The government has allocated Rs200b for the labour class that is severely hit by the pandemic. To support the industrial sector, especially the export sector, it has been decided to release tax refunds of Rs100b, besides deferring interest payments to improve the liquidity position of the enterprises. For the small and medium industry and the agriculture sector, another Rs100b is set aside with deferred interest payments. Concessional loans will be extended to farmers to bring down input costs.
The government has also announced a Rs100b package for the construction industry to keep the country afloat amid the pandemic. The construction industry, which is considered the backbone of the economy because it provides enormous employment opportunities to skilled and unskilled workers, also provides stimulus to its allied industries and the economy as a whole. Hence, the government in collaboration with the provinces plans to make an all-out effort to generate economic activity in the country by adopting a strategy of smart lockdown with established standard operating procedures (SOPs).
Besides, the provincial governments have also announced relief packages to mitigate the adverse impact of the pandemic. The Punjab government has announced a Rs10b relief package to financially support 2.5m families of daily wage earners. The Khyber Pakhtunkhwa government approved a Rs32b stimulus economic package to provide relief to the masses and the business community. It includes Rs11.4b, benefiting 1.9m deserving families and Rs5b exemptions from taxes for the business community. The Sindh government has announced the Corona Emergency Ration Package for which Rs20m has been allocated for each district of the province to distribute food items to daily wage earners.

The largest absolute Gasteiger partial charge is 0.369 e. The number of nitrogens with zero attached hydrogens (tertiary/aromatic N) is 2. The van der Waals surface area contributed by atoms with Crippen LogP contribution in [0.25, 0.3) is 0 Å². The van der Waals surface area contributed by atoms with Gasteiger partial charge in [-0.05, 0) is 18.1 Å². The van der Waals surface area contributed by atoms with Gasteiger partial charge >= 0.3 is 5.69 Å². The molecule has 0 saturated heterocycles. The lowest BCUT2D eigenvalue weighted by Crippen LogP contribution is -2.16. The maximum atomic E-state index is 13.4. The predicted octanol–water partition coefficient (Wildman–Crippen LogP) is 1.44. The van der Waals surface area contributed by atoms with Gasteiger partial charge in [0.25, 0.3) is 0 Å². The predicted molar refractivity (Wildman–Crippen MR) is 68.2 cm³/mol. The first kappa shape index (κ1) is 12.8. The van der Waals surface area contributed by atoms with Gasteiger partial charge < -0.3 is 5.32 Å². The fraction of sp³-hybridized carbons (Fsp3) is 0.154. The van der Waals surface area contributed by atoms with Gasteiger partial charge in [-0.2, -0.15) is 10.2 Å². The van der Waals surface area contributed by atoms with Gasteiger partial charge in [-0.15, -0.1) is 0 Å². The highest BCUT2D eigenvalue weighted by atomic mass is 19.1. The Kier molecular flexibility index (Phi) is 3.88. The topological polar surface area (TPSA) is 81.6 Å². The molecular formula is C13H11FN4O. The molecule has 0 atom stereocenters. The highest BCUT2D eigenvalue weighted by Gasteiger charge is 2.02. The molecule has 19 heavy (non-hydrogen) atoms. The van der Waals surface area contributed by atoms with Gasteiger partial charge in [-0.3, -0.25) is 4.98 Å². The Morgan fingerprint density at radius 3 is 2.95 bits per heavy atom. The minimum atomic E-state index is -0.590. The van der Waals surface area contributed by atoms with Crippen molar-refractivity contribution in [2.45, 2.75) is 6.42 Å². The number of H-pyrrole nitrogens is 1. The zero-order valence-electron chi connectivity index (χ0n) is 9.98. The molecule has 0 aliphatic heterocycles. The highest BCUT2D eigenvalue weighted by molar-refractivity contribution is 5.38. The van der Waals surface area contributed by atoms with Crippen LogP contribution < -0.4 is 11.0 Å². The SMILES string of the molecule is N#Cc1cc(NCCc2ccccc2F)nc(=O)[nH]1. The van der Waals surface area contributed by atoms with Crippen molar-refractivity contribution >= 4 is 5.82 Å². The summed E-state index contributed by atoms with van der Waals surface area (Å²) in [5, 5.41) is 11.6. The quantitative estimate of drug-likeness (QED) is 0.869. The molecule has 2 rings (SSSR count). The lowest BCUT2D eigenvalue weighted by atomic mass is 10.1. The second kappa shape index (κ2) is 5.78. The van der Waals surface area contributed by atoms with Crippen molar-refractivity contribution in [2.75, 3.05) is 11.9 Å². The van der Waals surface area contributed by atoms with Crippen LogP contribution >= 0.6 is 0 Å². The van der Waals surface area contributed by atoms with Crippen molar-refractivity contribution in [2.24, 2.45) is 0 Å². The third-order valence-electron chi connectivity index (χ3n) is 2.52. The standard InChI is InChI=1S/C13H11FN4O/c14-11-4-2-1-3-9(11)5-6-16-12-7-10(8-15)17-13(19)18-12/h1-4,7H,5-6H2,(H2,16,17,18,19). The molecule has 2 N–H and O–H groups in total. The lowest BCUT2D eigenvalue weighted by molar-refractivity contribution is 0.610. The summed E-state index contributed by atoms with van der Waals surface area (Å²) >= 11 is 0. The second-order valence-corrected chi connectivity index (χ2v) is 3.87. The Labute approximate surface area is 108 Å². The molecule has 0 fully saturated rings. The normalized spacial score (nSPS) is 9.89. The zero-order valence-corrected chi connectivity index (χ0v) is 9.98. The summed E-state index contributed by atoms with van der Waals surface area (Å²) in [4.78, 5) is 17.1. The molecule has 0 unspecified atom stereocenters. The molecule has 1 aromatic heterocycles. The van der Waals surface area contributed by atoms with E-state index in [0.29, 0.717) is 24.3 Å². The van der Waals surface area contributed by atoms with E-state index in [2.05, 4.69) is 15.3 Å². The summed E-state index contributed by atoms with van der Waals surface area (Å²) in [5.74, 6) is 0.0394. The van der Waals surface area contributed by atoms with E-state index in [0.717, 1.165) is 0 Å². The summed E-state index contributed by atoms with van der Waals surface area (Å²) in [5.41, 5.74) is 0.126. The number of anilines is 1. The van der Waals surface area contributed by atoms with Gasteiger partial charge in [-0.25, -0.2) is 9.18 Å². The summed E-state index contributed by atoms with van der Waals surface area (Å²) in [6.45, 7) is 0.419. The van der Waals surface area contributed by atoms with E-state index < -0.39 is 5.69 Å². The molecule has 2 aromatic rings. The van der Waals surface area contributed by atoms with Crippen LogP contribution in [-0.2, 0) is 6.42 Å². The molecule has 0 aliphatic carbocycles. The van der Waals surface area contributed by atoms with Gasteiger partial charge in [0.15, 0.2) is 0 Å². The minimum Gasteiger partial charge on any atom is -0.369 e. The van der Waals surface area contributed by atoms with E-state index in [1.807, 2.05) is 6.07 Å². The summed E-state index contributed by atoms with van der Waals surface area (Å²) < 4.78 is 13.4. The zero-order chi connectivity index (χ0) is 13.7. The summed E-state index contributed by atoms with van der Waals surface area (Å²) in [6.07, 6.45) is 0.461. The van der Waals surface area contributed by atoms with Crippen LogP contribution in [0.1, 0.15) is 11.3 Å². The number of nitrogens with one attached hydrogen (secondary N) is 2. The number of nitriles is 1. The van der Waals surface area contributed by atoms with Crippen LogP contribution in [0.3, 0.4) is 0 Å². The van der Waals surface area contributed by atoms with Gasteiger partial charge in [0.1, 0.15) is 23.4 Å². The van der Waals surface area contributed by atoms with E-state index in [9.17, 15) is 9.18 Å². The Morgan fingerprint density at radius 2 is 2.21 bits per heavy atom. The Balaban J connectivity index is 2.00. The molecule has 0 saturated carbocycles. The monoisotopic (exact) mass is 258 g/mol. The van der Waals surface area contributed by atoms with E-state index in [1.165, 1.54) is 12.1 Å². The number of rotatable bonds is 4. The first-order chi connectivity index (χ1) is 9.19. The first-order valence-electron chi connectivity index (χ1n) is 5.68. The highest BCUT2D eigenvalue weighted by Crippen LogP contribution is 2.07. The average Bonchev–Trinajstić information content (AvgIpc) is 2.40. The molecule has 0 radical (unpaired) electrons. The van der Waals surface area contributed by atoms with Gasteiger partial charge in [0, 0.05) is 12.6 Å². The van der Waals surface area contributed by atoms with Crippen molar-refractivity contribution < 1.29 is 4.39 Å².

Besides extending the social safety net programme to 12 million poor from the existing 4.3m in the budget and enhancing the monthly financial assistance to Rs3,000 per month from the present Rs2,000 being paid to BISP beneficiaries, the federal government provided special cash assistance of Rs3,000 per month for four months to 4.5m registered low-income groups under the Kafaalat Programme; emergency cash assistance of Rs3,000 per month for four months to 4m beneficiaries from updated National Social Economic Registry (NSER) of the Benazir Income Support Programme (BISP); and emergency cash assistance of Rs3,000 per month for four months to 3.5m beneficiaries to be identified by the district administration.
According to the Annual Development Plan 2020-21, the social welfare systems would enable society to advance the well-being and security of their citizens by protecting them from vulnerability and deprivation, so that they can pursue a decent life. However, Rs2,000 and Rs3,000 each to poor families is not enough. The poor families are usually large. They need jobs to come out of poverty. It is the only permanent solution to their problems. Undoubtedly, the government cannot create so many job opportunities in the public sector. However, it can encourage the public sector for the purpose.